Millennials are generalized with great fervor on a daily basis: entitled, lazy, over-educated, over-stimulated, disappointing, poor, bored – well, I’m bored of hearing it. Last week the New York Post reported that a 16-year-old kid from Harlem, NY, started the world’s first sneaker pawn shop with an estimated 15k of merchandise. His business model was simple: he saw a need and met it, like so many other young entrepreneurs.
With all business there’s a great deal of chance, but sometimes you hit it big like Shane C. Welch. Co-founder of Six Point Brewery, Welch began his business at age 25. In the midst of 20-something grand expectations for life and disillusionment at working for a company he couldn’t believe in, Welch and his business partner started their own. His success has given him more than defiance to naysayers of previous generations, it’s given him tried and true perspective. “It’s a bunch of shit. Prior generations have always called the subsequent generation entitled and lazy. Think about that. Isn’t part of the ‘American Dream’ to have your children better off than you were?” Welch tells me. “If that is true, it is at odds with resenting them for the opportunities they’ve been presented. Shouldn’t the culpability be on the parents who enabled them with their vision of a greater life?” With half of the recent college grad population being underemployed or out of a job, the traditional idea of a career doesn’t exist for most college graduates anymore and maybe we’re finally pulling back and realizing that may not be the worst thing in the world. We get to rewrite the way life is supposed to be and that’s freedom that many young entrepreneurs have been able to utilize. Whether it’s starting a sneaker pawn shop, designing and marketing a line of shopping totes, or starting a brewery, each endeavor is aiming for independence and running their business better than the other, sometimes more established, guy.
Last week I was sitting on a Metro North train, headed for a weekend of camping. My friend Jimmy had brought along a four-pack of Resin crafted by Six Point Brewery, to ease us out of the work week. You don’t chug this beer, because at 9.1 percent ABV (average beer is about five percent) it’ll put you on your ass if you’re not careful. I’m a Sweet Action kind of girl, a pale caramel-colored ale, but as we rode through eastern Connecticut, we discussed flavors and balance as if we knew anything more than what we liked. The fact that we, two not so very fancy people, were discussing beer and its intricacies over just getting tipsy, it led me to wonder about the beer magicians over at Six Point. If I was thinking about the ingredients this much, how about the brewers?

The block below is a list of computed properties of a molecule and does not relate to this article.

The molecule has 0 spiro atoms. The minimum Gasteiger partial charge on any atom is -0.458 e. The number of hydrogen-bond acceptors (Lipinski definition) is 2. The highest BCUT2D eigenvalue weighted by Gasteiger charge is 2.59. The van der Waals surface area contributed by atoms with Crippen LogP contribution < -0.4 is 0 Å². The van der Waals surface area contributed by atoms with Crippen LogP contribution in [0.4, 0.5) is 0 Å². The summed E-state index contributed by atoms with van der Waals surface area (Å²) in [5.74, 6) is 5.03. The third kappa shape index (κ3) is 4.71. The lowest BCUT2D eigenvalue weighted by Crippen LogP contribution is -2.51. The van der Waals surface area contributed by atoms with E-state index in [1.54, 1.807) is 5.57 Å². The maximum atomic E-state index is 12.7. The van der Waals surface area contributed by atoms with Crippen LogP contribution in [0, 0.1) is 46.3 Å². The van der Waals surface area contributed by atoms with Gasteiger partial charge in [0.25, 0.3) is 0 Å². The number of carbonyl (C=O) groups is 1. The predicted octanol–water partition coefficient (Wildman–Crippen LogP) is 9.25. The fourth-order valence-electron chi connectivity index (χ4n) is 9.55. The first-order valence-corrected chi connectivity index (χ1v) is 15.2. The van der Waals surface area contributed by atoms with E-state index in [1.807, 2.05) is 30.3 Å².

The hands behind Six Point, Shane C. Welch and Andrew Bronstein, brewed their first batch back in 2004 in Red Hook, a neighborhood in Brooklyn known for abandoned factories and, more recently, Ikea. From an outsider perspective this was a huge gamble because Brooklyn Brewery held the local market and New York City had gone through over a dozen breweries since the 80s. So what made them do it? I spoke with Welch about his growing business and his inspirations.
“I was bored by academia, but the intersection of physical sciences and the creative humanities was where it was at for me. I draw inspiration from John Lennon, Barbara Kruger, Mohandas Gandhi, Jim Henson, The Trappist Monks, The Mountain Brothers, etc.” Welch was an excellent student at the University of Wisconsin and was an avid homebrewer as well. After graduating, he and Bronstein saw an opportunity to microbrew New York’s only locally produced beer – in 2011 Brooklyn Brewery only brewed 20 percent of their product in New York City. Quality control was also what set them apart from big name competition. “We don’t use fruit, extract, or spices in any of our beer. It’s barley, hops, water, and yeast. Our water supply is 100 percent New York City tap water,” Bronstein told The New York Sun. As you may have seen this past April, many beer companies are willing to taint their ingredients with high fructose corn syrup, and “beer flavoring” – yum?